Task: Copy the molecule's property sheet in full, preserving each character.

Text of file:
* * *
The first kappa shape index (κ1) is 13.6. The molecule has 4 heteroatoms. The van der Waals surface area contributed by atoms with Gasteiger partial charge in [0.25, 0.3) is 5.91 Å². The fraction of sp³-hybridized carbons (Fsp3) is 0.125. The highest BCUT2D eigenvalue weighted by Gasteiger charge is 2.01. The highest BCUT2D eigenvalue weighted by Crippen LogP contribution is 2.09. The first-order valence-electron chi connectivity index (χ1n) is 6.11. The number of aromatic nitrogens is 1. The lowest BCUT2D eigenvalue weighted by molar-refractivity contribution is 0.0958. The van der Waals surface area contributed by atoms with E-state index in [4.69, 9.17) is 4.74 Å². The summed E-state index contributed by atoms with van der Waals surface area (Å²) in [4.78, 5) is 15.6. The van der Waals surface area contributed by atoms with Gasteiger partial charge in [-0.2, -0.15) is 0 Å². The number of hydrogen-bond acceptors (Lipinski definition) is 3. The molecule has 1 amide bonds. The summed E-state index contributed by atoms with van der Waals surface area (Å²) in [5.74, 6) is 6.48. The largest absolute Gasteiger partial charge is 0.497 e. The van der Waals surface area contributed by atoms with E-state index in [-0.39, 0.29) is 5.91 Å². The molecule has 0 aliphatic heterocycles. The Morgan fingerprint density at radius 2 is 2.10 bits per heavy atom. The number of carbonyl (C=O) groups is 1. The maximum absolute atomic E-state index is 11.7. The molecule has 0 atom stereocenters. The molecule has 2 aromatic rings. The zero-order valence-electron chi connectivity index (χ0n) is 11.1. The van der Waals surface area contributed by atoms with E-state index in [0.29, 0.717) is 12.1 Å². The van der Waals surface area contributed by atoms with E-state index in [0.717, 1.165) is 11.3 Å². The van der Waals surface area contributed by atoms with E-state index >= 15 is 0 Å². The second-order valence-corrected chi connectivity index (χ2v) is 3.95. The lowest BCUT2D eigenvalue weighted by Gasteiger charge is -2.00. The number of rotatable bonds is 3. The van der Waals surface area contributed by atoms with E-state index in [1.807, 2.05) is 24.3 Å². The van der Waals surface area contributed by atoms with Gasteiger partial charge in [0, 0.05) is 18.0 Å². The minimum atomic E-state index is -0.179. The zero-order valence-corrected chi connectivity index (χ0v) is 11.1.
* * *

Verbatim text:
The first kappa shape index (κ1) is 13.6. The molecule has 4 heteroatoms. The van der Waals surface area contributed by atoms with Gasteiger partial charge in [0.25, 0.3) is 5.91 Å². The fraction of sp³-hybridized carbons (Fsp3) is 0.125. The highest BCUT2D eigenvalue weighted by Gasteiger charge is 2.01. The highest BCUT2D eigenvalue weighted by Crippen LogP contribution is 2.09. The first-order valence-electron chi connectivity index (χ1n) is 6.11. The number of aromatic nitrogens is 1. The lowest BCUT2D eigenvalue weighted by molar-refractivity contribution is 0.0958. The van der Waals surface area contributed by atoms with E-state index in [4.69, 9.17) is 4.74 Å². The summed E-state index contributed by atoms with van der Waals surface area (Å²) in [4.78, 5) is 15.6. The van der Waals surface area contributed by atoms with Gasteiger partial charge in [-0.2, -0.15) is 0 Å². The number of hydrogen-bond acceptors (Lipinski definition) is 3. The molecule has 1 amide bonds. The summed E-state index contributed by atoms with van der Waals surface area (Å²) in [5.74, 6) is 6.48. The largest absolute Gasteiger partial charge is 0.497 e. The van der Waals surface area contributed by atoms with E-state index in [-0.39, 0.29) is 5.91 Å². The molecule has 0 aliphatic heterocycles. The Morgan fingerprint density at radius 2 is 2.10 bits per heavy atom. The number of carbonyl (C=O) groups is 1. The maximum absolute atomic E-state index is 11.7. The molecule has 0 atom stereocenters. The molecule has 2 aromatic rings. The zero-order valence-electron chi connectivity index (χ0n) is 11.1. The van der Waals surface area contributed by atoms with E-state index in [0.29, 0.717) is 12.1 Å². The van der Waals surface area contributed by atoms with E-state index in [0.717, 1.165) is 11.3 Å². The van der Waals surface area contributed by atoms with E-state index >= 15 is 0 Å². The second-order valence-corrected chi connectivity index (χ2v) is 3.95. The lowest BCUT2D eigenvalue weighted by Gasteiger charge is -2.00. The number of rotatable bonds is 3. The van der Waals surface area contributed by atoms with E-state index in [1.807, 2.05) is 24.3 Å². The van der Waals surface area contributed by atoms with Gasteiger partial charge in [0, 0.05) is 18.0 Å². The minimum atomic E-state index is -0.179. The zero-order valence-corrected chi connectivity index (χ0v) is 11.1.